Make sure to correctly configure all payment terminal settings according to the payment service provider's instructions.

Poor internet connection can prevent transactions, so it's also important to check and optimize internet connectivity. Consider using dedicated virtual networks or cellular-based hardware that connects to a cellular carrier plan for payment processing.

Often, the issue is something as basic as a weak NFC signal, POS terminal malfunction or user error. In these cases, simply instruct customers to hold their devices closer to the terminal or, if available, try another terminal.

2. Payment declined

Sometimes when customers try to make a mobile payment, their card issuer might decline the transaction. Insufficient funds, expired payment cards, suspected fraud or device-specific issues, such as poor internet connection, can all cause this issue.

To handle a declined payment, run through the following steps:

  • Ask the customer to double-check their payment information within the mobile wallet.
  • Advise the customer to contact their bank or card issuer for further assistance.
  • Try restarting the mobile device or the POS terminal.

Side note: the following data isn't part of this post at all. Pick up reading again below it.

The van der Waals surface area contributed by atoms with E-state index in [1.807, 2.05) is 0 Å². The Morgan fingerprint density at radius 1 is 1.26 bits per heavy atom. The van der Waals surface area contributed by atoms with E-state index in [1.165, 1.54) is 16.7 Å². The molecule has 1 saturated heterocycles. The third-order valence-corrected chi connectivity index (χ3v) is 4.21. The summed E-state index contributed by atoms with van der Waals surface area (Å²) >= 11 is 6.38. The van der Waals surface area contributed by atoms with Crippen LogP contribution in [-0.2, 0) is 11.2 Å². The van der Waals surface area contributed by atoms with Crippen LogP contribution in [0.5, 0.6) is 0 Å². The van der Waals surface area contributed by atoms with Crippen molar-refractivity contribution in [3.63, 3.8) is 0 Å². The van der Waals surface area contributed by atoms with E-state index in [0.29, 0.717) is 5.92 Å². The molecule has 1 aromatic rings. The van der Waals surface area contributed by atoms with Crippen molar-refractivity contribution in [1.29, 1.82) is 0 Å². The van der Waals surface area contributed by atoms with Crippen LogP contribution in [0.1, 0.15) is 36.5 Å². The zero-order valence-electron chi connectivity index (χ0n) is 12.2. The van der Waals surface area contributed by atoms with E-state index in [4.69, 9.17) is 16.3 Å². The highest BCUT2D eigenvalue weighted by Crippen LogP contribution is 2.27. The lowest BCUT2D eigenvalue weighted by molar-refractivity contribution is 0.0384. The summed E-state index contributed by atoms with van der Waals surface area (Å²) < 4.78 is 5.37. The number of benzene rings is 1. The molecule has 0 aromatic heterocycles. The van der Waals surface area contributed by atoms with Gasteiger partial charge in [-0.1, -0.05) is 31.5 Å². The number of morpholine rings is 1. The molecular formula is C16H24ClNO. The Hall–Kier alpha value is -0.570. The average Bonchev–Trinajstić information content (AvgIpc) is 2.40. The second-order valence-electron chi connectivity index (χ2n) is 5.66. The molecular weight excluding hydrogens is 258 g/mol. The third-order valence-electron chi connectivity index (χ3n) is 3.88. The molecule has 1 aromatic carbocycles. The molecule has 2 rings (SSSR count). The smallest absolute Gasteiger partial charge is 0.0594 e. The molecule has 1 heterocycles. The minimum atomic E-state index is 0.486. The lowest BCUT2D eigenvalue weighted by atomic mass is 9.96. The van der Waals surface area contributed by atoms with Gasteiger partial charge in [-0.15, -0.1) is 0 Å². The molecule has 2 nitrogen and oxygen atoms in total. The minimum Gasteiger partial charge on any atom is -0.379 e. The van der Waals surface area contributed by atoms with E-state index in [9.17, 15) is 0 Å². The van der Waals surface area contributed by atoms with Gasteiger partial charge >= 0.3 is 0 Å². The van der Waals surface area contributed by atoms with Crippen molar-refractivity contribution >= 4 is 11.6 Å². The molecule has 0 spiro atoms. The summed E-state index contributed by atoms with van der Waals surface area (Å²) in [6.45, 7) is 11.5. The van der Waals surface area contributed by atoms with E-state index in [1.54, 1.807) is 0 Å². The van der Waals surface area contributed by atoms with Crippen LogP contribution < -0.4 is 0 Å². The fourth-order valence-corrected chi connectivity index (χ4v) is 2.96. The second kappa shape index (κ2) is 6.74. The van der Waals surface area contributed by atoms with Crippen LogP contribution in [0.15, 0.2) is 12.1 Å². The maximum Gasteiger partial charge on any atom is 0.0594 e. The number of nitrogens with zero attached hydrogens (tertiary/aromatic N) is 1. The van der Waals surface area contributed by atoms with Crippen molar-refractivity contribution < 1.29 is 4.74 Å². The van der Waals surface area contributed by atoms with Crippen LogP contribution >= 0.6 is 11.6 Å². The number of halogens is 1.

• Ask the customer to consider another payment option, such as a physical credit or debit card.

3. Customer device issues

In addition to incorrect settings, several issues with the customer's device can cause mobile payment failure. Problems might occur if they're using an outdated OS or payment app, or if their device doesn't have the required NFC chips for the transactions.

The problem often comes down to how the customer has set up their mobile payment app. It's possible they didn't add the right payment card or haven't yet verified the card on their digital wallet. They also might have attempted to complete the payment without first verifying their identity on their device.

When these issues arise, consult the customer to confirm that their device supports contactless payments. If that doesn't reveal the source of the problem, ask them to make sure they set up their digital wallet with a payment card for transactions, and that they have completed identity verification on their device before trying to pay.

4. Security concerns

Organizations and customers often have concerns regarding the security of mobile payments. Many people do not fully understand the encryption and tokenization technologies that safeguard transactions.

To address these concerns, educate staff and customers on the security features of mobile payment systems. One easy way to do this is to display information about the security measures at points of sale and on e-commerce websites.

Michael Goad is a freelance writer and solutions architect with experience handling mobility in an enterprise setting.